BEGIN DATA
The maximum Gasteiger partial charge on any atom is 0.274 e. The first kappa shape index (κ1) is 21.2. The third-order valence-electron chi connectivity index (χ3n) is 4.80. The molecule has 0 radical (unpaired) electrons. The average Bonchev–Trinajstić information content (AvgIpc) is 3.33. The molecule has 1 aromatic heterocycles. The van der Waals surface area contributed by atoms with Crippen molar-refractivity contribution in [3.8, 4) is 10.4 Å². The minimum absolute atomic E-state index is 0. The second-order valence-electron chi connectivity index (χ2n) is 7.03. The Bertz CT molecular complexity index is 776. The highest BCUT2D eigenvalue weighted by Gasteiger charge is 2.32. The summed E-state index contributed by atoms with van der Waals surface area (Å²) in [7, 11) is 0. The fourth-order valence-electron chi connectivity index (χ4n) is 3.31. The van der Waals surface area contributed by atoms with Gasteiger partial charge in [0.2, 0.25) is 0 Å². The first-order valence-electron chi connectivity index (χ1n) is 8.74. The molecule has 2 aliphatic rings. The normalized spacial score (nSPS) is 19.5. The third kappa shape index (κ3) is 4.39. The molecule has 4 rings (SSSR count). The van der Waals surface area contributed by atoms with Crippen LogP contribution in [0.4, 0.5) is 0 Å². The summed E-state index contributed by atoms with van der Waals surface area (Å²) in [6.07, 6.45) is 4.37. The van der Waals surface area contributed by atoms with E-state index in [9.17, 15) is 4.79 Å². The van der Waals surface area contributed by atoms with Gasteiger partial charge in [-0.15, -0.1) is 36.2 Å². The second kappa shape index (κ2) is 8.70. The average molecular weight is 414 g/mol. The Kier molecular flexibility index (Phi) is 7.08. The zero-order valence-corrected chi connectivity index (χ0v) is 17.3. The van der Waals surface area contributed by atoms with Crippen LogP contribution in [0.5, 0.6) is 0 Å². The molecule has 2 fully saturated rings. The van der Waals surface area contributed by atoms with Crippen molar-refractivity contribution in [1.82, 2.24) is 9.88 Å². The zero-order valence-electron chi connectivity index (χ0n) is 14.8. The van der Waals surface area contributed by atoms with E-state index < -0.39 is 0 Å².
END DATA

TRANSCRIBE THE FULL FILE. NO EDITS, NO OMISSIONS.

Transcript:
The maximum Gasteiger partial charge on any atom is 0.274 e. The first kappa shape index (κ1) is 21.2. The third-order valence-electron chi connectivity index (χ3n) is 4.80. The molecule has 0 radical (unpaired) electrons. The average Bonchev–Trinajstić information content (AvgIpc) is 3.33. The molecule has 1 aromatic heterocycles. The van der Waals surface area contributed by atoms with Crippen molar-refractivity contribution in [3.8, 4) is 10.4 Å². The minimum absolute atomic E-state index is 0. The second-order valence-electron chi connectivity index (χ2n) is 7.03. The Bertz CT molecular complexity index is 776. The highest BCUT2D eigenvalue weighted by Gasteiger charge is 2.32. The summed E-state index contributed by atoms with van der Waals surface area (Å²) in [7, 11) is 0. The fourth-order valence-electron chi connectivity index (χ4n) is 3.31. The van der Waals surface area contributed by atoms with Gasteiger partial charge in [0.2, 0.25) is 0 Å². The first-order valence-electron chi connectivity index (χ1n) is 8.74. The molecule has 2 aliphatic rings. The normalized spacial score (nSPS) is 19.5. The third kappa shape index (κ3) is 4.39. The molecule has 4 rings (SSSR count). The van der Waals surface area contributed by atoms with Crippen LogP contribution in [0.4, 0.5) is 0 Å². The summed E-state index contributed by atoms with van der Waals surface area (Å²) in [6.07, 6.45) is 4.37. The van der Waals surface area contributed by atoms with E-state index in [9.17, 15) is 4.79 Å². The van der Waals surface area contributed by atoms with Gasteiger partial charge in [-0.15, -0.1) is 36.2 Å². The second kappa shape index (κ2) is 8.70. The average molecular weight is 414 g/mol. The Kier molecular flexibility index (Phi) is 7.08. The zero-order valence-corrected chi connectivity index (χ0v) is 17.3. The van der Waals surface area contributed by atoms with Crippen LogP contribution in [0.5, 0.6) is 0 Å². The molecule has 2 fully saturated rings. The van der Waals surface area contributed by atoms with Crippen molar-refractivity contribution in [1.82, 2.24) is 9.88 Å². The zero-order valence-electron chi connectivity index (χ0n) is 14.8. The van der Waals surface area contributed by atoms with E-state index < -0.39 is 0 Å².